Nikon's established (back into the film SLR days) camera development cycle was: 8 years between pro bodies with completely new technologies. What happened in the ensuing eight years after a pro body varied in the film era.

In the DSLR era, things tightened and became more predictable:

  • 4 years between pro bodies with new technologies, plus sometimes a 2 year minor update
  • 2 years between prosumer/enthusiast body updates
  • 1 year between consumer body updates

The question the Z System users are asking themselves today is "what's the mirrorless cycle?" 

That's difficult to figure out. The Z9 was five years after the D5 (many consider the D6 an intermediary two year update of the D5). The Z6/Z7 prosumer/enthusiast bodies had an initial two year refresh, but are now more than three years without another. The consumer bodies—basically DX—pinged recently with a one year interval (Z30 after Zfc), but that was after a two-year wait from the Z50. Meanwhile, the Z5, which you could consider in either of the two lower categories, hasn't had an update (now three years old). 

Nikon's fairly predictable cycles are no longer predictable. If we were using the past as an indicator, we'd say:

  • Z9 II (minor) in 2023 (oops) and Z9 III in 2025
  • Z6 III and Z7 III in 2022 (oops), Z6 IV and Z7 IV in 2024
  • Z50 II in 2020 (oops), with minor updates every year after
  • The Z5 could be considered the D610 type camera: just leave it as the low cost leader for a long period

Obviously, Nikon is off cycle. Something changed in the development decisions, and we're in new uncharted territory. The Zfc and Zf also show an eagerness to make a different type of camera within the basic lineup, as well. 

Here's what I think about where we're at and what really needs to be addressed at the moment:

  • The Z9 and its MiniMe are essentially state of the art. Continue to roll the firmware updates for things that didn't get into the shipping products and Nikon is fine. I doubt that they need "more camera" at the pro level before the Paris Olympics. There are pending features that didn't roll out yet that would suffice to stay competitive during this Olympics cycle, I believe. Moreover, Auto capture hasn't been equalled yet. Thom's prescription: more firmware updates with significant new performance/features.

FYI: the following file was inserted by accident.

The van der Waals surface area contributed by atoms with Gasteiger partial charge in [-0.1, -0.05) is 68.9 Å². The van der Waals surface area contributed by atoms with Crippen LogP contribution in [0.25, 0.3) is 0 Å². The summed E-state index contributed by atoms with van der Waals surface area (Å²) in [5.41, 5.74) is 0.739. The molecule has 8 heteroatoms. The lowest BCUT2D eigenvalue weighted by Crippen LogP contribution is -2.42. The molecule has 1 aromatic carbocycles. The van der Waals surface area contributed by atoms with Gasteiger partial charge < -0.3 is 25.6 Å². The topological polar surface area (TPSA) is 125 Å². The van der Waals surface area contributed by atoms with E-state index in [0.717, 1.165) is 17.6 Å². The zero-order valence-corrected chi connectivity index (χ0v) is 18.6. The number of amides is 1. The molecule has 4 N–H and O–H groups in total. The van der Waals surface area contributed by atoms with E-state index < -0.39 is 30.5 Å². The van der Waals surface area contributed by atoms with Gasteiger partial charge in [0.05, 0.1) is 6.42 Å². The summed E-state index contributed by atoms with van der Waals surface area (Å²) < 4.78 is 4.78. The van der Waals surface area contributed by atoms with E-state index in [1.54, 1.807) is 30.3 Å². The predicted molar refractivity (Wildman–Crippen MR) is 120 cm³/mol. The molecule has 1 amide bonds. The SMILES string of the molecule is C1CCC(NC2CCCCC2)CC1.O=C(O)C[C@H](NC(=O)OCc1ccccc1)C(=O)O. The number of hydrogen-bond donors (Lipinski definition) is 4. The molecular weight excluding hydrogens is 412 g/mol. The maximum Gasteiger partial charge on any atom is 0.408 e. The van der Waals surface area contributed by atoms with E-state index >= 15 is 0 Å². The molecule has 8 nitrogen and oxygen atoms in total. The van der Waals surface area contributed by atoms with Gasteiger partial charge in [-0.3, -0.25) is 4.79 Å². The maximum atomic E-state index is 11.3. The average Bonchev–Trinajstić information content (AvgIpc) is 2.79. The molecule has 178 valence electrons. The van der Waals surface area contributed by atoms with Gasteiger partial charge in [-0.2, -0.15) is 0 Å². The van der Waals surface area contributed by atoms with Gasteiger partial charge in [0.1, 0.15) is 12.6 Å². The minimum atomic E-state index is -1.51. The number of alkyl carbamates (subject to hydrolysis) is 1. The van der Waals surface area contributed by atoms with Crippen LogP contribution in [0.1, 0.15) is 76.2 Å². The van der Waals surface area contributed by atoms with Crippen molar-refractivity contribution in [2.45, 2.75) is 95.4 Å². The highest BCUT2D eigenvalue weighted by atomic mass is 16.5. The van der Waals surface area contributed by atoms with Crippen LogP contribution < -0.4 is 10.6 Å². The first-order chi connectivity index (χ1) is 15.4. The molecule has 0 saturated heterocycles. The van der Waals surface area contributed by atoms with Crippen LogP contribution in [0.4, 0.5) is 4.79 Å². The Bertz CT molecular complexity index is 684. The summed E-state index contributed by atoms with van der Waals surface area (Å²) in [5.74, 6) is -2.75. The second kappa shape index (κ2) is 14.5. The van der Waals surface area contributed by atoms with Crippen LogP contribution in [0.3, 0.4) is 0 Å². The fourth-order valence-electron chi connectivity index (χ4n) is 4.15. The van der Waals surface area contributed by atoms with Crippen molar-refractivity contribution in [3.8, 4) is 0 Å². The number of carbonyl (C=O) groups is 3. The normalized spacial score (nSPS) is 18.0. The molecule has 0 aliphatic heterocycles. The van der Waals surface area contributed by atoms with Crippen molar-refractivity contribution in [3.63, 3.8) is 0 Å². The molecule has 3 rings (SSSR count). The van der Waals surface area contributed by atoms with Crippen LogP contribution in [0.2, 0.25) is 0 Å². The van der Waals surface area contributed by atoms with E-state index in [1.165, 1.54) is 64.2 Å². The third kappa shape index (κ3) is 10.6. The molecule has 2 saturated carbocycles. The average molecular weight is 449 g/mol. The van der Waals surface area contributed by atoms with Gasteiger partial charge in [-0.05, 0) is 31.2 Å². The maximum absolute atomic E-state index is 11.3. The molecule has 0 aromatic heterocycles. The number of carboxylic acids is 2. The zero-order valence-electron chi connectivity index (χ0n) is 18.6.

• The Zf took pressure off the Z6 III cycle, the Z8 took it off the Z7 III cycle. Nikon's been very careful lately to milk sales out of each progressive Z model before updating. Can these two newer models let Nikon wait until fall of 2024 for Z6 III and Z7 III updates? That would certainly give them time to make them unique and compelling. Thom's prescription: sell the Zf and Z8 until demand slacks, then lower their prices to keep them moving. Get new sensors into updated Z6/Z7 models to push them forward in the EXPEED7 world. But that has to happen some time in 2024, preferably earlier rather than later.
  • The DX lineup is losing competitiveness. Nikon's most urgent problem. Ironic, since they sort of invented the crop sensor digital camera in the first place. This line—both camera and lenses—is looking weaker with each passing competitor announcement. The Z50 is at the heart of the problem now. Thom's prescription: stick EXPEED7 into the current Z50, add the Zfc/Z30 things, get rid of the Z50's unique LCD buttons, and push it out fast as the Z50 II. This is a band aid over the wound; the lens lineup needs attention, too.

Nikon may be thinking differently, though. It's clear that retirements and shakeups in Tokyo have changed the way they're tackling the Z System from what they did with the DSLRs. The old "trickle down" of technology still applies, but model prioritizations have changed, and the cycles have gotten wobbly (that's being generous). 

Which gets me to this: do I expect another Z System camera in 2023? No. The next logical release point would be CES just after the new year, or near CP+ in February. 

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